Valuing criticism, encouragement and feedback

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Make a distinction between criticism, feedback, and encouragement, and ask for the one you really want.

  • Criticism is filled with judgements based on right and wrong, good and evil.
  • Encouragement is the intentional act of supporting someone in pursuing their objectives, regardless of how it’s going at the moment.
  • Feedback is open, honest communication about how we or our actions are being perceived by other people

quoted from Michael Neill’s book, “You can have what you want”

Any form of communication about our software or services from our development co-workers, testing team members, quality assurance, management and especially our end users is an opportunity for us to learn and improve - to learn and improve our software, the domain or business area it works in, and our relationship with the person we’re communicating with.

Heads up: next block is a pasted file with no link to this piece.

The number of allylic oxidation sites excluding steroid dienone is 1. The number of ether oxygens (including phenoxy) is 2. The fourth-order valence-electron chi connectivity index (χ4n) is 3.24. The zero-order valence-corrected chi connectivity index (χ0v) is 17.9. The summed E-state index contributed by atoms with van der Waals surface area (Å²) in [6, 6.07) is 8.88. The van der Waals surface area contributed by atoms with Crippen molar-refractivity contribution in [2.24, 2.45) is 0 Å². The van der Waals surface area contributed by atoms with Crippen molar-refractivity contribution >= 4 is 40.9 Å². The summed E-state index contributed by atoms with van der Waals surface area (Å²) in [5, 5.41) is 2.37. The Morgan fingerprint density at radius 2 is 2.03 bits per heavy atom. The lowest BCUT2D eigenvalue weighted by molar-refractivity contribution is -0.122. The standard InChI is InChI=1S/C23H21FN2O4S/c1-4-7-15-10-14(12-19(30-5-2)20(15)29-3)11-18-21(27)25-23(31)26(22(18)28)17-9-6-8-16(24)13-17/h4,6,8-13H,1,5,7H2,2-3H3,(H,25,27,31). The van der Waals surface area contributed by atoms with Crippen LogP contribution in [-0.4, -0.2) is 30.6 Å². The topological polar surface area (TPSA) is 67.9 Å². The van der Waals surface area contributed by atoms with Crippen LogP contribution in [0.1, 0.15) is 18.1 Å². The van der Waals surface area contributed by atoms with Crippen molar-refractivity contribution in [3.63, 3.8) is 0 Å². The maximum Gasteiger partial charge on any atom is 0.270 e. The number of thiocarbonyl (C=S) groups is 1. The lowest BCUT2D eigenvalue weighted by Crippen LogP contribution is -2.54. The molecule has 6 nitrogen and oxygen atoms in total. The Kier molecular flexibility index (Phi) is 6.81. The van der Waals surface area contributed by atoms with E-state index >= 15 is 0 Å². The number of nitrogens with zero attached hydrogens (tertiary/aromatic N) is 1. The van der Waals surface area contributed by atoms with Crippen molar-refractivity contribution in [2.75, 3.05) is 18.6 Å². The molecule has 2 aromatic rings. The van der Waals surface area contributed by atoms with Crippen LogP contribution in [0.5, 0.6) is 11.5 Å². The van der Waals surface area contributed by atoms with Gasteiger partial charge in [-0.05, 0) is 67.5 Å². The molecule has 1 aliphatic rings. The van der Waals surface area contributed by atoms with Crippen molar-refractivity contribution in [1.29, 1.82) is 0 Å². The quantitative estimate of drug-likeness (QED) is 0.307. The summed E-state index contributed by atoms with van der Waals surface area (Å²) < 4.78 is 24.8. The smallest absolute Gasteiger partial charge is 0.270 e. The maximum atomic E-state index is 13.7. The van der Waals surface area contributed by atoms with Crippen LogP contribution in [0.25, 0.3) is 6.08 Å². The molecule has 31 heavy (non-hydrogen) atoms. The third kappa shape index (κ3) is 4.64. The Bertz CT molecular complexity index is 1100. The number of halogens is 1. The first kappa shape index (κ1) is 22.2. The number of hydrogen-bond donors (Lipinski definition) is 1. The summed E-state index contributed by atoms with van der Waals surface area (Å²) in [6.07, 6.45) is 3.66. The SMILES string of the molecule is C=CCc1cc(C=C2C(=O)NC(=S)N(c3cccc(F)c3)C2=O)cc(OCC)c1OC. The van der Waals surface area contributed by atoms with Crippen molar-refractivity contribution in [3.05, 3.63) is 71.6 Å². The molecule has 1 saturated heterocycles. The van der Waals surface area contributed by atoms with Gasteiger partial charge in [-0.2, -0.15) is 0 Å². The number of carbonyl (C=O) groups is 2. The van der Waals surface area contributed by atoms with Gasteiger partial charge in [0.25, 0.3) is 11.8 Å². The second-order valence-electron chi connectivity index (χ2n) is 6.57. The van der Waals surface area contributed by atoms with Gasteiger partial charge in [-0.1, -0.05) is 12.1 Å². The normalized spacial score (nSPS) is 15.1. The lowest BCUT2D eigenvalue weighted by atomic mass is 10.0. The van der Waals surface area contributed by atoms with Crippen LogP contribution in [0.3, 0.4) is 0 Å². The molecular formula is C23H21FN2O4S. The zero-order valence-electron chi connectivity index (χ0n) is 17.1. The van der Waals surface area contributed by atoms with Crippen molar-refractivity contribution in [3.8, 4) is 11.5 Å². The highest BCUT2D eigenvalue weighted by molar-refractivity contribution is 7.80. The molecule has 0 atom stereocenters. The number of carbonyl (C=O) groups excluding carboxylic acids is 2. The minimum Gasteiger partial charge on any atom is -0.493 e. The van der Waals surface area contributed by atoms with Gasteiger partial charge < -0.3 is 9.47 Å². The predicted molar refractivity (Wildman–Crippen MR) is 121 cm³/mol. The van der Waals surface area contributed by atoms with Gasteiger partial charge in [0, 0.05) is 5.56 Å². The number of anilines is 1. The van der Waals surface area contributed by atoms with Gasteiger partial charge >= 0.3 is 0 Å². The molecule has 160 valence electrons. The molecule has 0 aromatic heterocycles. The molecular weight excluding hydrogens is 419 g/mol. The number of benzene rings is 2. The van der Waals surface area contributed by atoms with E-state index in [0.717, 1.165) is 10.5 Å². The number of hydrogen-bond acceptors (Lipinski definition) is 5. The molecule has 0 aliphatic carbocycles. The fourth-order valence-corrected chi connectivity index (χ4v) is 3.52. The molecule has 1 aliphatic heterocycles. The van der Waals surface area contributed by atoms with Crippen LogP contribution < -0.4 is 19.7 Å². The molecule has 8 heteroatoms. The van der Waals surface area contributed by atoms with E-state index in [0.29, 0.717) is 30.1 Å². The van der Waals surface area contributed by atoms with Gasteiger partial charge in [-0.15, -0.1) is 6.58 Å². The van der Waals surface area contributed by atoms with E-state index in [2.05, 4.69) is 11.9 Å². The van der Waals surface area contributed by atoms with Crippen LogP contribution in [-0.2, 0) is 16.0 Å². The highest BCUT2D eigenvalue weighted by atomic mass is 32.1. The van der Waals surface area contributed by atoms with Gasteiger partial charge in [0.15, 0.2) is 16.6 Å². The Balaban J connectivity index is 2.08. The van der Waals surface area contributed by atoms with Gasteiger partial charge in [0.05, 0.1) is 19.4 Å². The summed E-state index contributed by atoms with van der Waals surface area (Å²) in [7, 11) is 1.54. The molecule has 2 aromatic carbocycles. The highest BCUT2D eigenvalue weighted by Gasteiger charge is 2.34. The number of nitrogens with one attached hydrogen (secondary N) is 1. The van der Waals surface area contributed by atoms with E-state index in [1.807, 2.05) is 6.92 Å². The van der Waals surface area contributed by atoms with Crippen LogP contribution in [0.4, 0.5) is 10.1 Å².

Of the 3 options Michael Neill presents, I think everyone prefers receiving Encouragement and Feedback rather than Criticism, but that’s more to do with favouring a pleasant delivery - especially considering that the message itself comprises only 7% of the communication. Wouldn’t you rather receive the same message in a nicer way?

And the chances are that if you would, then it’s highly likely that everyone else would too. Therefore, wouldn’t it make sense to phrase your criticism as encouragement or feedback? and encourage feedback from those you communicate with?